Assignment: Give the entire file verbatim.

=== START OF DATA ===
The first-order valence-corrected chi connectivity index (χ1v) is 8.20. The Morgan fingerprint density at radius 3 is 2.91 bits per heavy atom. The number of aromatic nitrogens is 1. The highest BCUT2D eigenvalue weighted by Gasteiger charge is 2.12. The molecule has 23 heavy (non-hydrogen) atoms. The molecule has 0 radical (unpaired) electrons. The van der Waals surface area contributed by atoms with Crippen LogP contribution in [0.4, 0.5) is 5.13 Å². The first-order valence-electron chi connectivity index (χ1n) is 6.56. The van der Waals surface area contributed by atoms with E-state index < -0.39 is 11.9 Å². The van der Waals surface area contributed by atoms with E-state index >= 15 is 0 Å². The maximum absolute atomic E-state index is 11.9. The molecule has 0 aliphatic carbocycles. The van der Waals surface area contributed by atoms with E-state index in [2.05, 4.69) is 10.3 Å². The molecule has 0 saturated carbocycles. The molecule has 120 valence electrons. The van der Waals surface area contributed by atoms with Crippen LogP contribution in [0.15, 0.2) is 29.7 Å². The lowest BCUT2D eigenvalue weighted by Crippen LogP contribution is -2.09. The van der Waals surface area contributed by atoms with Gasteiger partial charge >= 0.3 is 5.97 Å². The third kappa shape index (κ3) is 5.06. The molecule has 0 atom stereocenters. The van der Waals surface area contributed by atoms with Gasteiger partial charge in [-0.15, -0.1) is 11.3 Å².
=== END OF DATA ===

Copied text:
The first-order valence-corrected chi connectivity index (χ1v) is 8.20. The Morgan fingerprint density at radius 3 is 2.91 bits per heavy atom. The number of aromatic nitrogens is 1. The highest BCUT2D eigenvalue weighted by Gasteiger charge is 2.12. The molecule has 23 heavy (non-hydrogen) atoms. The molecule has 0 radical (unpaired) electrons. The van der Waals surface area contributed by atoms with Crippen LogP contribution in [0.4, 0.5) is 5.13 Å². The first-order valence-electron chi connectivity index (χ1n) is 6.56. The van der Waals surface area contributed by atoms with E-state index < -0.39 is 11.9 Å². The van der Waals surface area contributed by atoms with E-state index >= 15 is 0 Å². The maximum absolute atomic E-state index is 11.9. The molecule has 0 aliphatic carbocycles. The van der Waals surface area contributed by atoms with E-state index in [2.05, 4.69) is 10.3 Å². The molecule has 0 saturated carbocycles. The molecule has 120 valence electrons. The van der Waals surface area contributed by atoms with Crippen LogP contribution in [0.15, 0.2) is 29.7 Å². The lowest BCUT2D eigenvalue weighted by Crippen LogP contribution is -2.09. The van der Waals surface area contributed by atoms with Gasteiger partial charge >= 0.3 is 5.97 Å². The third kappa shape index (κ3) is 5.06. The molecule has 0 atom stereocenters. The van der Waals surface area contributed by atoms with Gasteiger partial charge in [-0.15, -0.1) is 11.3 Å².